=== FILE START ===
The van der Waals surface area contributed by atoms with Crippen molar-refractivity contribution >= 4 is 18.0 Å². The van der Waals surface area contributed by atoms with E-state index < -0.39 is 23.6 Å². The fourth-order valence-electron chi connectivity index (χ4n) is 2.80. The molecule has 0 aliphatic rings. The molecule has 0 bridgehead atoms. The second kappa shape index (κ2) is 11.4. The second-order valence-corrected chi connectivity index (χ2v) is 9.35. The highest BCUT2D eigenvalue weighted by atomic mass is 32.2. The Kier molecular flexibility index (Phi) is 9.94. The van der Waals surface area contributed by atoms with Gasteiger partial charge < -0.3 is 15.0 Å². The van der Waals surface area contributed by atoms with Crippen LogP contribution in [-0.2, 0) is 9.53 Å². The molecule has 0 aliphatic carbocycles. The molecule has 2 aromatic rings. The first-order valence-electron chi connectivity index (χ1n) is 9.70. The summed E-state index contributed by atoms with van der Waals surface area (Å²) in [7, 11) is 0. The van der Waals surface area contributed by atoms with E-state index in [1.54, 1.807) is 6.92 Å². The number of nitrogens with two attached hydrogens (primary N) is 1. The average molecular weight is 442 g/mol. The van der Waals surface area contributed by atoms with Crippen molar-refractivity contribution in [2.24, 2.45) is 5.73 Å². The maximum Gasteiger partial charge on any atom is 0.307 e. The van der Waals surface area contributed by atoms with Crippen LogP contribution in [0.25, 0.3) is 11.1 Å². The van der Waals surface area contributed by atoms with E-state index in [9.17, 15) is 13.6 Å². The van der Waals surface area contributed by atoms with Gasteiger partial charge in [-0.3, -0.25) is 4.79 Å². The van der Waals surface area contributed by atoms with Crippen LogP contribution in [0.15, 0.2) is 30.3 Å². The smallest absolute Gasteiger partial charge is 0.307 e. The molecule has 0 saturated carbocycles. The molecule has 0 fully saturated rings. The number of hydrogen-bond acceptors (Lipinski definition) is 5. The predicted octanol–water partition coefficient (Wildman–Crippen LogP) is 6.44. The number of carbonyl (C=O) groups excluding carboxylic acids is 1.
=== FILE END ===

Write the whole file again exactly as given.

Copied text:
The van der Waals surface area contributed by atoms with Crippen molar-refractivity contribution >= 4 is 18.0 Å². The van der Waals surface area contributed by atoms with E-state index < -0.39 is 23.6 Å². The fourth-order valence-electron chi connectivity index (χ4n) is 2.80. The molecule has 0 aliphatic rings. The molecule has 0 bridgehead atoms. The second kappa shape index (κ2) is 11.4. The second-order valence-corrected chi connectivity index (χ2v) is 9.35. The highest BCUT2D eigenvalue weighted by atomic mass is 32.2. The Kier molecular flexibility index (Phi) is 9.94. The van der Waals surface area contributed by atoms with Gasteiger partial charge < -0.3 is 15.0 Å². The van der Waals surface area contributed by atoms with Crippen LogP contribution in [-0.2, 0) is 9.53 Å². The molecule has 0 aliphatic carbocycles. The molecule has 2 aromatic rings. The first-order valence-electron chi connectivity index (χ1n) is 9.70. The summed E-state index contributed by atoms with van der Waals surface area (Å²) in [7, 11) is 0. The van der Waals surface area contributed by atoms with E-state index in [1.54, 1.807) is 6.92 Å². The number of nitrogens with two attached hydrogens (primary N) is 1. The average molecular weight is 442 g/mol. The van der Waals surface area contributed by atoms with Crippen molar-refractivity contribution in [2.24, 2.45) is 5.73 Å². The maximum Gasteiger partial charge on any atom is 0.307 e. The van der Waals surface area contributed by atoms with Crippen LogP contribution in [0.25, 0.3) is 11.1 Å². The van der Waals surface area contributed by atoms with E-state index in [9.17, 15) is 13.6 Å². The van der Waals surface area contributed by atoms with Gasteiger partial charge in [-0.3, -0.25) is 4.79 Å². The van der Waals surface area contributed by atoms with Crippen LogP contribution in [0.15, 0.2) is 30.3 Å². The smallest absolute Gasteiger partial charge is 0.307 e. The molecule has 0 saturated carbocycles. The molecule has 0 fully saturated rings. The number of hydrogen-bond acceptors (Lipinski definition) is 5. The predicted octanol–water partition coefficient (Wildman–Crippen LogP) is 6.44. The number of carbonyl (C=O) groups excluding carboxylic acids is 1.